White supremacy

No ideology can get anywhere unless it presents itself as a solution to some genuine problems. Marxism only gets off the ground because there usually are a lot of injustices in a capitalist society. Rothbardianism only gets off the ground because governments usually do become self-serving. And so on. 

And so it is with the current ideology focused on the problem of “white supremacy.” The two main defects in this ideological movement are:
  1. It treats white supremacy as though it were almost the only social problem. (Yes, despite the talk of “intersectionality.”)
  2. Its recommended solutions are both pathetically  inadequate to address the actual problems it highlights and unjust in new ways. Like other ideological movements, it is really an attempt to seize power, not to eliminate it. (For, of course, power cannot be eliminated. Becoming a “grown-up“ politically speaking involves recognizing that someone or other will always have power, and that the best we can hope for is that they will be decent in their use of it. And there is absolutely no evidence suggesting that those now applying for positions as our new elite will be decent if we accept their application.)
But it could not get anywhere unless it were pointing at some genuine problems. And if you want to understand why it gains traction, just contemplate the TV show Death in Paradise.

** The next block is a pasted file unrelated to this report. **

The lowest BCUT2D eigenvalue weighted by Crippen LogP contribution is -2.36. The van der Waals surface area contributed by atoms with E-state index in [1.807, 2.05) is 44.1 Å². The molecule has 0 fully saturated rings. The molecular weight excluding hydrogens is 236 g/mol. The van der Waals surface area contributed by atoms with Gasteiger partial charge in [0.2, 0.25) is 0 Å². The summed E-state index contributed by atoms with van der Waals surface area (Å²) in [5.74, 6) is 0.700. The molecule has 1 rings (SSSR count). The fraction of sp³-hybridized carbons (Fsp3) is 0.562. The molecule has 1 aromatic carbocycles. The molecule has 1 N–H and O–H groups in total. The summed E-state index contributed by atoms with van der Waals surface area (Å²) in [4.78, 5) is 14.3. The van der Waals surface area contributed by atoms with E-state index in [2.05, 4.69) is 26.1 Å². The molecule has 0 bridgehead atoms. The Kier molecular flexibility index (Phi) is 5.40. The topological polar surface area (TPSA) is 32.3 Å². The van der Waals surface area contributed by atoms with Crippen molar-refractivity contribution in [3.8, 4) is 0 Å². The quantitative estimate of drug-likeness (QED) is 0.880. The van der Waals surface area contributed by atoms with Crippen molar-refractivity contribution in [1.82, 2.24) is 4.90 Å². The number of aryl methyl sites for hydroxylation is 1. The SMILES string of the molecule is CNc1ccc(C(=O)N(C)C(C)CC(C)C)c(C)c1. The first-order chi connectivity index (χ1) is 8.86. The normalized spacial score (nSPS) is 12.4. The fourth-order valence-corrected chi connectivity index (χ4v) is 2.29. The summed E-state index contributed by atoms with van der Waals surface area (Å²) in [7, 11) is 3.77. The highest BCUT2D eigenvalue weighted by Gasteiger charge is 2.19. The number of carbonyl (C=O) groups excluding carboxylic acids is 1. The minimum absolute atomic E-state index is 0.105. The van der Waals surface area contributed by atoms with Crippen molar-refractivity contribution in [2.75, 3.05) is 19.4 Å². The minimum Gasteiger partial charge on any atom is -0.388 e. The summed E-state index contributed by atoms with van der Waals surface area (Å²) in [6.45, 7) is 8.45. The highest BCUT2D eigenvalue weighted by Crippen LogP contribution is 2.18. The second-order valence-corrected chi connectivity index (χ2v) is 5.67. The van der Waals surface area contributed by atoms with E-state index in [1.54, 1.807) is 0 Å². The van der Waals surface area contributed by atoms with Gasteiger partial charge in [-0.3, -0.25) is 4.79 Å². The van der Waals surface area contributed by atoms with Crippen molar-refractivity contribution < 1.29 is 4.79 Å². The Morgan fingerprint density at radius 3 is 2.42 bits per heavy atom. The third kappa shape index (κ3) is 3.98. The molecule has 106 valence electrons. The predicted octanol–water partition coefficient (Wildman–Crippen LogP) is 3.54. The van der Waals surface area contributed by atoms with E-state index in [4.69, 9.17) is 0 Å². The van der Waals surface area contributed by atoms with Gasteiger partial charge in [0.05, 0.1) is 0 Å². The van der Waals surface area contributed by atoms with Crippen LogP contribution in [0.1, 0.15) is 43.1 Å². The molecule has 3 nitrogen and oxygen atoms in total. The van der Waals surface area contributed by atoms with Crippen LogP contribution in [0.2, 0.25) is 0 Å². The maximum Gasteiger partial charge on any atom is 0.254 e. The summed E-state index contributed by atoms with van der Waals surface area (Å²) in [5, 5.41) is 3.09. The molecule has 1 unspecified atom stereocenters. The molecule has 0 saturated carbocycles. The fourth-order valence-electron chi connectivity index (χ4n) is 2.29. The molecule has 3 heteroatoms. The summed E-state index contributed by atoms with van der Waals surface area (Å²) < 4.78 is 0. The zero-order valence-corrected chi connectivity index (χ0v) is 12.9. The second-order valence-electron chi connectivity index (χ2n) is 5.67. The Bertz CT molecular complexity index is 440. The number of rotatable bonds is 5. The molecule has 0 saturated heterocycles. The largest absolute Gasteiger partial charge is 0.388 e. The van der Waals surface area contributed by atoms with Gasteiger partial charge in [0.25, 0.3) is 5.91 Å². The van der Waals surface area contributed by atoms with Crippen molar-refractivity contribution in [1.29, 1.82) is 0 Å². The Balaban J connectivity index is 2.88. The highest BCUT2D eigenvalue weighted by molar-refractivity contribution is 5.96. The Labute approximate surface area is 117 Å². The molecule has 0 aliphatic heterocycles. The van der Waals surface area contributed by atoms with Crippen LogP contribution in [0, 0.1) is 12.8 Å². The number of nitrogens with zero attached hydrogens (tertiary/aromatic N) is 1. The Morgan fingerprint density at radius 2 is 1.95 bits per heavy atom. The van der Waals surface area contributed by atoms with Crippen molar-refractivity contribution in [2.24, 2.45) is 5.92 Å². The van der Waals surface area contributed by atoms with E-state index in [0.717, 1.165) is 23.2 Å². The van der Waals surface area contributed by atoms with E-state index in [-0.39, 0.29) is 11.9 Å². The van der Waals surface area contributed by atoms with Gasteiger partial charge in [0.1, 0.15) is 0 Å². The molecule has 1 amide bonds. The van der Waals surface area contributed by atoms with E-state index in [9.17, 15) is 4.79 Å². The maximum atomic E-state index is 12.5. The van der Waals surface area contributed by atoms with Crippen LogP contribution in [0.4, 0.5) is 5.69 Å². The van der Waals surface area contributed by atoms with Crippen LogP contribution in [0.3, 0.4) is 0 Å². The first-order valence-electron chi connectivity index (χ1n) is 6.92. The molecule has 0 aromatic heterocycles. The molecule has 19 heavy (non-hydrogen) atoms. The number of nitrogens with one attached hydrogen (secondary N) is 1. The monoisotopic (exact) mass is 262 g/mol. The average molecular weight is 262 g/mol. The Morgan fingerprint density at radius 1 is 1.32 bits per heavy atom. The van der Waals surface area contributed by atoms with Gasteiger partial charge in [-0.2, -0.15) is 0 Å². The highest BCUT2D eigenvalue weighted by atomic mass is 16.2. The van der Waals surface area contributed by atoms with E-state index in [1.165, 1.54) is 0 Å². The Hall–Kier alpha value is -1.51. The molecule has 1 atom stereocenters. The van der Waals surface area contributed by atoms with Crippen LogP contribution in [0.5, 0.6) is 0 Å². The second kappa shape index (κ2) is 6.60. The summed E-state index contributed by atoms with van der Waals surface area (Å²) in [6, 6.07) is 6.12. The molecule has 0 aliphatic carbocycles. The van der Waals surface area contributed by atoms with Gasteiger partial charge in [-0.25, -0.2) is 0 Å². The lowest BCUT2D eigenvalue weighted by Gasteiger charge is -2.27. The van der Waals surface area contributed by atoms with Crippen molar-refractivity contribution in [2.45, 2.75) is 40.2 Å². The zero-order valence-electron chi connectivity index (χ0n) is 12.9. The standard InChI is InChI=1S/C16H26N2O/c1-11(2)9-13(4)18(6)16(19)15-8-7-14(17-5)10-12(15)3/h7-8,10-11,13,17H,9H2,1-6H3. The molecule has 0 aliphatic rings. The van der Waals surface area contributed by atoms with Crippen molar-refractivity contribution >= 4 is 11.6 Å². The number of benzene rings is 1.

The show ran for at least 10 seasons. Except for the commissioner of police and a local bar owner, the cast has undergone regular changes, so that there have been at least four different lead detectives, at least four different sergeants, and similar numbers of changes in the two posts underneath them. Yet absolutely constant has been:
  1. The lead detective is always a white dude who had to be brought over from Europe so that someone competent is in charge.
  2. His assistant is always an attractive young woman… of course, that part requires a different explanation… who is of mixed race, with what we might call coffee-colored skin.
  3. The other two people working at the police station, in the lowest positions, are always quite dark-skinned black people.
  4. While everyone contributes to each episode’s investigation, only the white guy ever hits upon the actual solution to the mystery.
Now, if we saw this racial lineup once, we might reasonably say “just coincidence.” But if the whole cast at the police station turns over at least four times, while the racial lineup stays exactly the same… well, coincidence isn’t going to cut it anymore, is it?

Man, if I was Tie Na-he-she Coats or some such person, I would be using this program as my Exhibit No. 1.


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